Don we need more people like you to talk up on the scammers because there will always be a new batch of hopefulls comming into the retail trading environment. If the newbes could see they are being ripped off buying things they dont need maybe they could concentrate more on themselves on finding their own edge. After all what works for one person might not work for another!
Great post - Keep them comming.

Unknown said...


I love those trading/poker analogies…thanks!

As were not “forced” (blinded) to play and can wait, would you say that most of your trades are the jacks or better type? And should I only take those type trades vs the 9-10 or even 3-7 fades?

It always seems to me that when I take these worse “hands” it’s not as easy to get out of it quickly-like in the poker. When these trades work-its great but when they don’t-they seem to move much faster against me vs taking the strong hands that don’t im still able to scratch it/take a small loss + seems very hard to bury myself when I play the best trades.

So for the past few months Ive ben waiting for the right hand.

Do you have any general comments?

Your videos and words are very inspirational to me

Thanks Don…

Don Miller said...

PK -

I think it's safe to say that poker has helped me become a more disciplined trader over the last few years in terms of waiting for "Jacks or better".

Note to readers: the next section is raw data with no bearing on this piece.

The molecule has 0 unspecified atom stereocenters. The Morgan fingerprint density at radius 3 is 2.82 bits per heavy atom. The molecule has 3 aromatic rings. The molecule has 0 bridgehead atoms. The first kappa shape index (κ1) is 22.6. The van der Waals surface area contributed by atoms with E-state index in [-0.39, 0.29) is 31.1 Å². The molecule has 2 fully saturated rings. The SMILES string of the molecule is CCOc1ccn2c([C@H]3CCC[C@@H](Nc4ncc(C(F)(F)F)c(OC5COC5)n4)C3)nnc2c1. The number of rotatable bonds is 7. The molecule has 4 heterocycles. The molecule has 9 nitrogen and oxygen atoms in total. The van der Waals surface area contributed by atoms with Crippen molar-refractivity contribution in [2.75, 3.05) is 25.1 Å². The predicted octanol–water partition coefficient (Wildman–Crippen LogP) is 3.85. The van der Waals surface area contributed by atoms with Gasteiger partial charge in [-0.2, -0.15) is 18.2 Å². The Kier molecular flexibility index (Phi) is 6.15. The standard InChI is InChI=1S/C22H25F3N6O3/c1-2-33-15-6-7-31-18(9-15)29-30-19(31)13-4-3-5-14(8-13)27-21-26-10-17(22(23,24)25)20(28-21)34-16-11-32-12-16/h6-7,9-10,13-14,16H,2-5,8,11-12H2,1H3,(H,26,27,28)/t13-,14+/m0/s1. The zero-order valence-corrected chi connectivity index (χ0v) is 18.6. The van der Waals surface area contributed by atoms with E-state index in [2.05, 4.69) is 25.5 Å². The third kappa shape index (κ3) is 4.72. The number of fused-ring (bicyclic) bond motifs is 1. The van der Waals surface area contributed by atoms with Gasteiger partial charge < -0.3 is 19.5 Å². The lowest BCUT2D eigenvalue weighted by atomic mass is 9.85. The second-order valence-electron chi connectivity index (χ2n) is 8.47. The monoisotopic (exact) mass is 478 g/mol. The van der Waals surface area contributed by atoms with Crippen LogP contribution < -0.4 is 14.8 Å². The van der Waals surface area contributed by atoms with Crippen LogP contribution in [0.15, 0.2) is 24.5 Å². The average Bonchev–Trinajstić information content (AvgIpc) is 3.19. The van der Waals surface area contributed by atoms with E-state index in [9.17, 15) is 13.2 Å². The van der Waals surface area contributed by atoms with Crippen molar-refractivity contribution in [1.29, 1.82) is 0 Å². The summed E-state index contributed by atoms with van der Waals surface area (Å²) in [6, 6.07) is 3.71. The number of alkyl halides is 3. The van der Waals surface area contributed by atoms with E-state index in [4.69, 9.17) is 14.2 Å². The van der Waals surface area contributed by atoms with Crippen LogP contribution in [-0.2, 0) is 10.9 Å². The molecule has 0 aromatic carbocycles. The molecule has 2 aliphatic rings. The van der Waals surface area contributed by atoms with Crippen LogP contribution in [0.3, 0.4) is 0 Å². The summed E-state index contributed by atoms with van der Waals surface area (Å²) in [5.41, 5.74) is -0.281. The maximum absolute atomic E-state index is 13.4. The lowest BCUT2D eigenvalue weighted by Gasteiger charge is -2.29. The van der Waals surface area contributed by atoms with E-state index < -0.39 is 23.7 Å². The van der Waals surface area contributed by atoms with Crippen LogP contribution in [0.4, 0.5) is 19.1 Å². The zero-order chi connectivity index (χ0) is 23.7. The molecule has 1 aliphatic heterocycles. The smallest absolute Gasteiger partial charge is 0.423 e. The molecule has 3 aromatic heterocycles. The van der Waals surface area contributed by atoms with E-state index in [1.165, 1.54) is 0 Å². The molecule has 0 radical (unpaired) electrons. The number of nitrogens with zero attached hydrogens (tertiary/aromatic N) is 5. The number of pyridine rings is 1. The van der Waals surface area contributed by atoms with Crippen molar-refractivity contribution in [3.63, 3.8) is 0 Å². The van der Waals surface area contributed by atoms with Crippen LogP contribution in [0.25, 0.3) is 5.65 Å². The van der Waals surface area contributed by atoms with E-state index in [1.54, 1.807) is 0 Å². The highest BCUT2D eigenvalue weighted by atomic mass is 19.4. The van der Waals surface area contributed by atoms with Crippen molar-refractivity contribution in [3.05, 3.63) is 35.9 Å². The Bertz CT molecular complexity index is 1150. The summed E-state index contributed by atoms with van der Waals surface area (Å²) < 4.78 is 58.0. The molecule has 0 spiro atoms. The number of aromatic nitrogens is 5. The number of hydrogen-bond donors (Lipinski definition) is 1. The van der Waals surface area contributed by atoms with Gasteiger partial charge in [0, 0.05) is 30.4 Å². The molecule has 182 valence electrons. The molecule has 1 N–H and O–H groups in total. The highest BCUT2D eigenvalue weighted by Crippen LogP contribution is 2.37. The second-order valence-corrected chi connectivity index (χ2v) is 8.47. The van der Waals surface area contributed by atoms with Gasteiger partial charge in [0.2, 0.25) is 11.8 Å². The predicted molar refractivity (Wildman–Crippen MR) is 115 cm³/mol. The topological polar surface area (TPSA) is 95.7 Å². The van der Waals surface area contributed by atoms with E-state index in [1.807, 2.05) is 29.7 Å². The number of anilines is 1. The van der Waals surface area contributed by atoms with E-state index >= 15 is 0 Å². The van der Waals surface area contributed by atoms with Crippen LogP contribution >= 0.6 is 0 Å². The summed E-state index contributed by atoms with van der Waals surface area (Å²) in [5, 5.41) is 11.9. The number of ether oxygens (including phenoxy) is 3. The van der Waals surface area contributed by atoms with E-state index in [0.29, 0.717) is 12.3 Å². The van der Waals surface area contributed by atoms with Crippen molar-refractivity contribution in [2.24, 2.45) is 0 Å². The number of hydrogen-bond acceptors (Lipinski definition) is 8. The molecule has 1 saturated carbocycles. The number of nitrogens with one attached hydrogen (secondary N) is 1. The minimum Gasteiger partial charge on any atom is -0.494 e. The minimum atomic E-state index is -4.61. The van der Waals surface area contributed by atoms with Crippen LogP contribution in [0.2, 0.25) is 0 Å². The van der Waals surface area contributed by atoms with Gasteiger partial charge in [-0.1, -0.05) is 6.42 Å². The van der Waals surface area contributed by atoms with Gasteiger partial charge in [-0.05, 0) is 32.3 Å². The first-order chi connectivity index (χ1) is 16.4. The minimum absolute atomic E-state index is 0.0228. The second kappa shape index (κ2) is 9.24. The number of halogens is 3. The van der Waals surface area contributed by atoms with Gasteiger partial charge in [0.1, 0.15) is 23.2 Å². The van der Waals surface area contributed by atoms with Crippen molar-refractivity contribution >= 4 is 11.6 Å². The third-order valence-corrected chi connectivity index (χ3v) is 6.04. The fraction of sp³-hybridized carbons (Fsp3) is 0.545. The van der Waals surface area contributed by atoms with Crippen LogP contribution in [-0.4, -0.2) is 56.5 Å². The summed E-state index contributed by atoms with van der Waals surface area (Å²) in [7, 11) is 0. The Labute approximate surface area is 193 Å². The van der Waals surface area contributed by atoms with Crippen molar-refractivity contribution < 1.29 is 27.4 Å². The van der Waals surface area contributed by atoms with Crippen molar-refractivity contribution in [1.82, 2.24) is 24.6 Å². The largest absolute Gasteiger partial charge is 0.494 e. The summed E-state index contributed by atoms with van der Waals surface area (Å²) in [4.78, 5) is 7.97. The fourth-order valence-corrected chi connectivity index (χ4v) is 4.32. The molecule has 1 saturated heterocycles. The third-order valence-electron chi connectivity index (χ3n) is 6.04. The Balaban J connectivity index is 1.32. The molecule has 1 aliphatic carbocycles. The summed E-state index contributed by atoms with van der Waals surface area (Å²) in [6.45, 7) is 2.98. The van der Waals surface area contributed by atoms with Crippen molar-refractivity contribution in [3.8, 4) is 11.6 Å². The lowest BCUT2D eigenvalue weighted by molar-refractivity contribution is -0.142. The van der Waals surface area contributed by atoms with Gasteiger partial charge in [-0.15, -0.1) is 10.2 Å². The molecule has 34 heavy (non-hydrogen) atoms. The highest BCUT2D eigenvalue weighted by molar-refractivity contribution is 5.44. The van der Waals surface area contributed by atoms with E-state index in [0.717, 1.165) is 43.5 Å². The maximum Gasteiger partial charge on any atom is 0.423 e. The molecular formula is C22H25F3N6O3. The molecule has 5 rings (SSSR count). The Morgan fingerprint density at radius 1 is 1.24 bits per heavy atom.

In the past, I've admittedly struggled with that a bit in terms of letting marginal hands bleed the P&L ... something the Tao of Poker book that I've references discusses nicely.

I'll probably be working on that, as well as my patience, until the day I decide to hang it up.


YM-Trader said...

The irony of trading "educators" is that you don't discover how useless most are until well after you've been in the business a while and have already spent considerable time and money only then to realize that your edge can actually be found in a $20 book. That's the final "aha moment" that all that money has bought you. None of us wants to be one of those chumps who trades without a plan. So where to learn? Few of us have a succesful uncle who trades who will take us by the hand and show us how to get started. So we are left to find our "uncle" in the back of a trading mag or at a "only $750 for all this" website.

Don Miller said...

Chuck -

Kind of like that saying "Everything you need to know you learned in kindergarten" :-).